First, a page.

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Homo Agilis (Collective Intelligence, Agility and Sustainability : The Future is already here)
For and about all those people working to build together a sustainable world through collective intelligence and agility. Knowledge to share and collective behaviours to adopt to build and foster a sustainable future for all of us.
«The future is already here – it's just not evenly distributed»
William Gibson, who invented the word «Cyberspace»
Curated by Claude Emond
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Our transformational dance with climate is underway

Our transformational dance with climate is underway | Homo Agilis (Collective Intelligence, Agility and Sustainability : The Future is already here) | Scoop.it
Claude Emond's insight:

About Al Gore engagement.

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35 affiches créatives et poignantes de la WWF qui vous plongeront au coeur de leur combat pour la planète

35 affiches créatives et poignantes de la WWF qui vous plongeront au coeur de leur combat pour la planète | Homo Agilis (Collective Intelligence, Agility and Sustainability : The Future is already here) | Scoop.it
L'association de protection de l'environnement et de la vie animale, la World Wildlife Fund, ne cesse son combat contre la destruction de la planète. À grands coups de campagnes publicitaires aussi créatives que magnifiques, elle tente de sensibiliser le grand public sur de
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BIG SPACESHIP (Earth) : Our Manual

Created for Big Spaceship hack day. Made in Brooklyn by employees, for employees. Originally designed for print. For best results, view full screen.
Claude Emond's insight:

So relevant. This is our operational manual, what defines humans and what really matters. Read and share wildly

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The Future of Newspapers

Keynotes by Dominique Delport President HM France & UK Global Managing Director Havas Media Group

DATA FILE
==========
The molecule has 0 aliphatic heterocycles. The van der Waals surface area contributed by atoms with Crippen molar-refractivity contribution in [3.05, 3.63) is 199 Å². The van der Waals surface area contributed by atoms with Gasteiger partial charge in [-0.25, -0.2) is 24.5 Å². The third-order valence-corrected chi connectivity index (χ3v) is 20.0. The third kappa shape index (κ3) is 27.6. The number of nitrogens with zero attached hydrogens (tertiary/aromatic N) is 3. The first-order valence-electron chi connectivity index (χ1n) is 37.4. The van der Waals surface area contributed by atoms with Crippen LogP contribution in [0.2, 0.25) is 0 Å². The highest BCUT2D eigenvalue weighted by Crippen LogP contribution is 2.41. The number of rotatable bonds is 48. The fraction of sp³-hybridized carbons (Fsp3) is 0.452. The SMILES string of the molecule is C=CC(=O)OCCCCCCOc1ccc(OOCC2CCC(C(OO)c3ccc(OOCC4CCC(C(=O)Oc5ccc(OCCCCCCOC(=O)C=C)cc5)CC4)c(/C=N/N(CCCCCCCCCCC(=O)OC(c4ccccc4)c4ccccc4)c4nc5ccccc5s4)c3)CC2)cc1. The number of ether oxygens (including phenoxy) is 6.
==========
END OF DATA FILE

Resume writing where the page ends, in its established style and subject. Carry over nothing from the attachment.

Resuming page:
Claude Emond's insight:

Very interesting

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Cartographies of Time: Part II — Maptia Blog

Cartographies of Time: Part II — Maptia Blog | Homo Agilis (Collective Intelligence, Agility and Sustainability : The Future is already here) | Scoop.it
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40 Maps That Explain The Internet

40 Maps That Explain The Internet | Homo Agilis (Collective Intelligence, Agility and Sustainability : The Future is already here) | Scoop.it

The internet increasingly pervades our lives, delivering information to us no matter where we are. It takes a complex system of cables, servers, towers, and other infrastructure, developed over decades, to allow us to stay in touch with our friends and family so effortlessly. Here are 40 maps that will help you better understand the internet — where it came from, how it works, and how it's used by people around the world.


Via Lauren Moss
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Farid Mheir's curator insight, July 21, 5:24 AM

no explanation required here.

Vincent Lahondère's curator insight, July 22, 11:31 AM

Une remarquable série de cartes qui expliquent l'évolution géographique et historique d'internet, qui nous expliquent comment les réseaux fonctionnent. Remarquable notamment lorsque les enseignants traitent de la question de la mondialisation et notamment des réseaux. En anglais

Julie Dupuy's curator insight, July 25, 3:46 AM

40 cartes pour comprendre et expliquer Internet et le numérique. En anglais.

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A Professional Learning Teacher Toolkit

A Professional Learning Teacher Toolkit | Homo Agilis (Collective Intelligence, Agility and Sustainability : The Future is already here) | Scoop.it